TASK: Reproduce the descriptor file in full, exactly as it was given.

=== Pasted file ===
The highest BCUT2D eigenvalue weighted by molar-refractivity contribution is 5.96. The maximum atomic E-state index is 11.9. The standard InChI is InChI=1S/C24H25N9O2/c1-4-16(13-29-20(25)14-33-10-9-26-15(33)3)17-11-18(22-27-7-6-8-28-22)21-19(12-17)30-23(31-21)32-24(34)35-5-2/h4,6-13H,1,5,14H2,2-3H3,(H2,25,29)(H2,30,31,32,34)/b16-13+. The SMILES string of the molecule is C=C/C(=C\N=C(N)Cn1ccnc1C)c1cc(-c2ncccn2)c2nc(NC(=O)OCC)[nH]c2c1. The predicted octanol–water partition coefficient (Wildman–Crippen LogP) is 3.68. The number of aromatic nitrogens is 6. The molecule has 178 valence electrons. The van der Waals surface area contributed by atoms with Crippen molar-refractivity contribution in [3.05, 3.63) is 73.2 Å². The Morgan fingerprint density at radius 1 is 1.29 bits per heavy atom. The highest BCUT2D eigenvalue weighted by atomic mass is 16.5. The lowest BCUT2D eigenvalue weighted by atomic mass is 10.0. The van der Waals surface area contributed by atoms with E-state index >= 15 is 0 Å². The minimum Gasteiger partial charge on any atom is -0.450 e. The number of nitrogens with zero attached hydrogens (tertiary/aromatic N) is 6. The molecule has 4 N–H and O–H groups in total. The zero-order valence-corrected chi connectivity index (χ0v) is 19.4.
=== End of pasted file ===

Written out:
The highest BCUT2D eigenvalue weighted by molar-refractivity contribution is 5.96. The maximum atomic E-state index is 11.9. The standard InChI is InChI=1S/C24H25N9O2/c1-4-16(13-29-20(25)14-33-10-9-26-15(33)3)17-11-18(22-27-7-6-8-28-22)21-19(12-17)30-23(31-21)32-24(34)35-5-2/h4,6-13H,1,5,14H2,2-3H3,(H2,25,29)(H2,30,31,32,34)/b16-13+. The SMILES string of the molecule is C=C/C(=C\N=C(N)Cn1ccnc1C)c1cc(-c2ncccn2)c2nc(NC(=O)OCC)[nH]c2c1. The predicted octanol–water partition coefficient (Wildman–Crippen LogP) is 3.68. The number of aromatic nitrogens is 6. The molecule has 178 valence electrons. The van der Waals surface area contributed by atoms with Crippen molar-refractivity contribution in [3.05, 3.63) is 73.2 Å². The Morgan fingerprint density at radius 1 is 1.29 bits per heavy atom. The highest BCUT2D eigenvalue weighted by atomic mass is 16.5. The lowest BCUT2D eigenvalue weighted by atomic mass is 10.0. The van der Waals surface area contributed by atoms with E-state index >= 15 is 0 Å². The minimum Gasteiger partial charge on any atom is -0.450 e. The number of nitrogens with zero attached hydrogens (tertiary/aromatic N) is 6. The molecule has 4 N–H and O–H groups in total. The zero-order valence-corrected chi connectivity index (χ0v) is 19.4.